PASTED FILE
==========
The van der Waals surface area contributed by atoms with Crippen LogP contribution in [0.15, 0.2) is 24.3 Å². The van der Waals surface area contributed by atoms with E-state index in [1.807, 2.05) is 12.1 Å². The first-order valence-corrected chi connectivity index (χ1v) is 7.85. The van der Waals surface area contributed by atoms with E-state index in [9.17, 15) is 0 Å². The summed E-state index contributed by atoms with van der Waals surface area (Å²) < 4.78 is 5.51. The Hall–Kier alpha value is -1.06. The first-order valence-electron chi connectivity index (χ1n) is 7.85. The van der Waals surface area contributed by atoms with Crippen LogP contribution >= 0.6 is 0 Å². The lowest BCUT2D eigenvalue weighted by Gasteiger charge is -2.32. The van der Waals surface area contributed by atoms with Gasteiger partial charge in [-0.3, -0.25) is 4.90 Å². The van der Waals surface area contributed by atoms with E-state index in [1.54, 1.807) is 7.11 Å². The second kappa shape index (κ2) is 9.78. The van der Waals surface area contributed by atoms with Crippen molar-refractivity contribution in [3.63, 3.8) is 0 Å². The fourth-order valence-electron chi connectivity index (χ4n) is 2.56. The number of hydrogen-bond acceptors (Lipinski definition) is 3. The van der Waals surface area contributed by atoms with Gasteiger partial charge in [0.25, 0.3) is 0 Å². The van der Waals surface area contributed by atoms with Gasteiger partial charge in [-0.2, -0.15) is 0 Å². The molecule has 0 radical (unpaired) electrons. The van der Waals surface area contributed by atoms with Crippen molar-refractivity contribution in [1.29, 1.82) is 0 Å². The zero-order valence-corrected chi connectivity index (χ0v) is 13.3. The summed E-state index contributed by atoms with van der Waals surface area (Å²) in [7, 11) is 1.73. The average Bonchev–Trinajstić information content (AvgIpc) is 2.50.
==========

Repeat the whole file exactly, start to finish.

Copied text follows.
The van der Waals surface area contributed by atoms with Crippen LogP contribution in [0.15, 0.2) is 24.3 Å². The van der Waals surface area contributed by atoms with E-state index in [1.807, 2.05) is 12.1 Å². The first-order valence-corrected chi connectivity index (χ1v) is 7.85. The van der Waals surface area contributed by atoms with E-state index in [9.17, 15) is 0 Å². The summed E-state index contributed by atoms with van der Waals surface area (Å²) < 4.78 is 5.51. The Hall–Kier alpha value is -1.06. The first-order valence-electron chi connectivity index (χ1n) is 7.85. The van der Waals surface area contributed by atoms with Crippen LogP contribution >= 0.6 is 0 Å². The lowest BCUT2D eigenvalue weighted by Gasteiger charge is -2.32. The van der Waals surface area contributed by atoms with Gasteiger partial charge in [-0.3, -0.25) is 4.90 Å². The van der Waals surface area contributed by atoms with E-state index in [1.54, 1.807) is 7.11 Å². The second kappa shape index (κ2) is 9.78. The van der Waals surface area contributed by atoms with Crippen molar-refractivity contribution in [3.63, 3.8) is 0 Å². The fourth-order valence-electron chi connectivity index (χ4n) is 2.56. The number of hydrogen-bond acceptors (Lipinski definition) is 3. The van der Waals surface area contributed by atoms with Gasteiger partial charge in [0.25, 0.3) is 0 Å². The van der Waals surface area contributed by atoms with Gasteiger partial charge in [-0.2, -0.15) is 0 Å². The molecule has 0 radical (unpaired) electrons. The van der Waals surface area contributed by atoms with Crippen molar-refractivity contribution in [1.29, 1.82) is 0 Å². The zero-order valence-corrected chi connectivity index (χ0v) is 13.3. The summed E-state index contributed by atoms with van der Waals surface area (Å²) in [7, 11) is 1.73. The average Bonchev–Trinajstić information content (AvgIpc) is 2.50.